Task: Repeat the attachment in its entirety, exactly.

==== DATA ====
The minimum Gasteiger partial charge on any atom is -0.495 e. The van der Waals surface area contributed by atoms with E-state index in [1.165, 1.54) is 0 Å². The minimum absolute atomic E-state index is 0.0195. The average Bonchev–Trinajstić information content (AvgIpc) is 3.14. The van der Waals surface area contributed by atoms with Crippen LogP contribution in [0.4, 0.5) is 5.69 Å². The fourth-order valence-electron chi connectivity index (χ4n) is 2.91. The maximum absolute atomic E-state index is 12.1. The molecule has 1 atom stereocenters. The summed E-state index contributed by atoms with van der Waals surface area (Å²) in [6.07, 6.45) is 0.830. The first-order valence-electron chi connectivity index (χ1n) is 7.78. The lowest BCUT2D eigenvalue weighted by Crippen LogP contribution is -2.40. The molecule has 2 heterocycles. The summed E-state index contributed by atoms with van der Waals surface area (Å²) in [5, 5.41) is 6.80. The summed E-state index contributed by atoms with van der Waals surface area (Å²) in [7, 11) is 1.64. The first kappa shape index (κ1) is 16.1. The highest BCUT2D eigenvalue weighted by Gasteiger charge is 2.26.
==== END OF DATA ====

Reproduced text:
The minimum Gasteiger partial charge on any atom is -0.495 e. The van der Waals surface area contributed by atoms with E-state index in [1.165, 1.54) is 0 Å². The minimum absolute atomic E-state index is 0.0195. The average Bonchev–Trinajstić information content (AvgIpc) is 3.14. The van der Waals surface area contributed by atoms with Crippen LogP contribution in [0.4, 0.5) is 5.69 Å². The fourth-order valence-electron chi connectivity index (χ4n) is 2.91. The maximum absolute atomic E-state index is 12.1. The molecule has 1 atom stereocenters. The summed E-state index contributed by atoms with van der Waals surface area (Å²) in [6.07, 6.45) is 0.830. The first-order valence-electron chi connectivity index (χ1n) is 7.78. The lowest BCUT2D eigenvalue weighted by Crippen LogP contribution is -2.40. The molecule has 2 heterocycles. The summed E-state index contributed by atoms with van der Waals surface area (Å²) in [5, 5.41) is 6.80. The summed E-state index contributed by atoms with van der Waals surface area (Å²) in [7, 11) is 1.64. The first kappa shape index (κ1) is 16.1. The highest BCUT2D eigenvalue weighted by Gasteiger charge is 2.26.